How banks can drive automation

  • Posted on May 18, 2020
  • Estimated reading time 3 minutes
How banks can drive automation

Banks are under pressure
Like lots of organisations, banks are feeling the pressure right now. Branches (if they are open) and call centres have experienced significantly large volumes, just as the lockdown is taking its toll. Halifax, part of Lloyds Banking group, recently closed a call centre in Northern Ireland and 1,000 staff were sent home. Fear of job loss and the subsequent inability to pay off mortgages or loans is causing serious stress for customers, which, in turn, is putting pressure on both front and back office. Many banks continue to rely on the heroics of their colleagues to orchestrate very different types of applications in order to complete what looks like a simple task – such as changing a direct debit date or enquiring about a transaction. 

To deliver efficiency banks have rightly chosen to focus on intelligent automation (including, for example, AI, analytics, machine learning and RPA). Accenture research estimates that banks that invest in AI and human-machine collaboration at the same rate as top-performing businesses could boost their revenue by an average 34% and their employment by 14% by 2022. Contrary to popular belief, staff roles will increase. But this will require staff training and reskilling for new roles within the bank. Not every teller will become a data scientist, but it will be more cost-effective to do this than recruit expensive consultants or contractors who will leave the business after a short-term contract.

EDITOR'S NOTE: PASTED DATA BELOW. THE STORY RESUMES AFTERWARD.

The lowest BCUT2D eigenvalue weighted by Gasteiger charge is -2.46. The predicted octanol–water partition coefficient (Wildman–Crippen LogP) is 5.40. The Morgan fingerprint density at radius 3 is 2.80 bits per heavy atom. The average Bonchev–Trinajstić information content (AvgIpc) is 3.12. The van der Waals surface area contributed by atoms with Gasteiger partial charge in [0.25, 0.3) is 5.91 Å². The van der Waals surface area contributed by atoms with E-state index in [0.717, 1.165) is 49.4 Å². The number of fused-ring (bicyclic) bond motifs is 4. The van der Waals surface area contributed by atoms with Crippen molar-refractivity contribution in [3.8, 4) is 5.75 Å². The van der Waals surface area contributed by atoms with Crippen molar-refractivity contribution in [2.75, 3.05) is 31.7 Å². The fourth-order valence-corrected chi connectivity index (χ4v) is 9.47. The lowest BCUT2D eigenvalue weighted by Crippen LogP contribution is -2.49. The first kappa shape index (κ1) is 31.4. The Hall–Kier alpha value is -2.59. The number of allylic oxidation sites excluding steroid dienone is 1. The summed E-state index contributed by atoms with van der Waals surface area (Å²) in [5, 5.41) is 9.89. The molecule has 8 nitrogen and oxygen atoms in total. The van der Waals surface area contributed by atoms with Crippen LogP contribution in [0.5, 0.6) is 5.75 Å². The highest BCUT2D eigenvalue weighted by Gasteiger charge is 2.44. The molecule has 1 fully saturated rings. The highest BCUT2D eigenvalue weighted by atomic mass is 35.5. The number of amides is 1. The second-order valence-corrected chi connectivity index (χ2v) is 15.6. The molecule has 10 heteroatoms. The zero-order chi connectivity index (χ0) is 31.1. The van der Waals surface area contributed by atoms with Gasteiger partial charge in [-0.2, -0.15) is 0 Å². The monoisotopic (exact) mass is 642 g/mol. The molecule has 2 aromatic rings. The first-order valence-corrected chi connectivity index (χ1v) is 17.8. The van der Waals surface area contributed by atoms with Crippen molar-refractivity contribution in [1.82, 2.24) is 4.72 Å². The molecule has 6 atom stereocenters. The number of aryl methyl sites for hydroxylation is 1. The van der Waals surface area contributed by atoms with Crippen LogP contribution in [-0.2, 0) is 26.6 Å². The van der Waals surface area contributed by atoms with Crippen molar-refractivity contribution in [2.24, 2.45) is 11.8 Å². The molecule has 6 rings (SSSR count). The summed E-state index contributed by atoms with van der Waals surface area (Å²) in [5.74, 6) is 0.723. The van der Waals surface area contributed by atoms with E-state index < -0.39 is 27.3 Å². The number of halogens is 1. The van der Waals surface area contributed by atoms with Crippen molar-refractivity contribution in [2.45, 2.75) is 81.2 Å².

This approach will also free up staff to have more advice-driven discussions around complex products that lead to greater customer satisfaction and retention. Morgan Stanley is supporting its financial advisor network with AI agents. The agents continually interact with their human co-workers to proactively recommend a range of options for their clients. This helps the advisors to contact clients at the right time with more relevant advice.

People and machines will collaborate
Banks have started using automation in areas such as KYC and AML. Predictive models are being used to prevent high-value customer churn and identify where to cross- and up-sell through ‘next best action’ analysis.  Chatbots are common now. Bank of America’s Erica, completed over 50 million client requests in its first year, including checking payments and balances and monitoring FICO scores. TSB, a UK bank, recently added a 'smart agent' function to its site, enabling customers to ask a chatbot about measures the bank is taking during the pandemic. Banks are digitizing processes to eliminate manual input (and error) where possible and speed up business outcomes. Part of this approach also involves moving to a cloud platform to become more responsive to customer demands. 

With Microsoft and Accenture we digitized a paper-based, labor-intensive loan-approval process for a Brazilian bank, who were the market leader. Customers now use their computers or mobile phones to upload documents and link credit scores for assessment and approval. The new digital platform enabled the bank to implement automated, risk-based pricing, resulting in 25% savings for underwriting and processing. Pre-check and document handling time was reduced from six days to a few minutes. Revenue increased by 40%. Customer satisfaction increased by 35%. Loan generation increased by $400 million.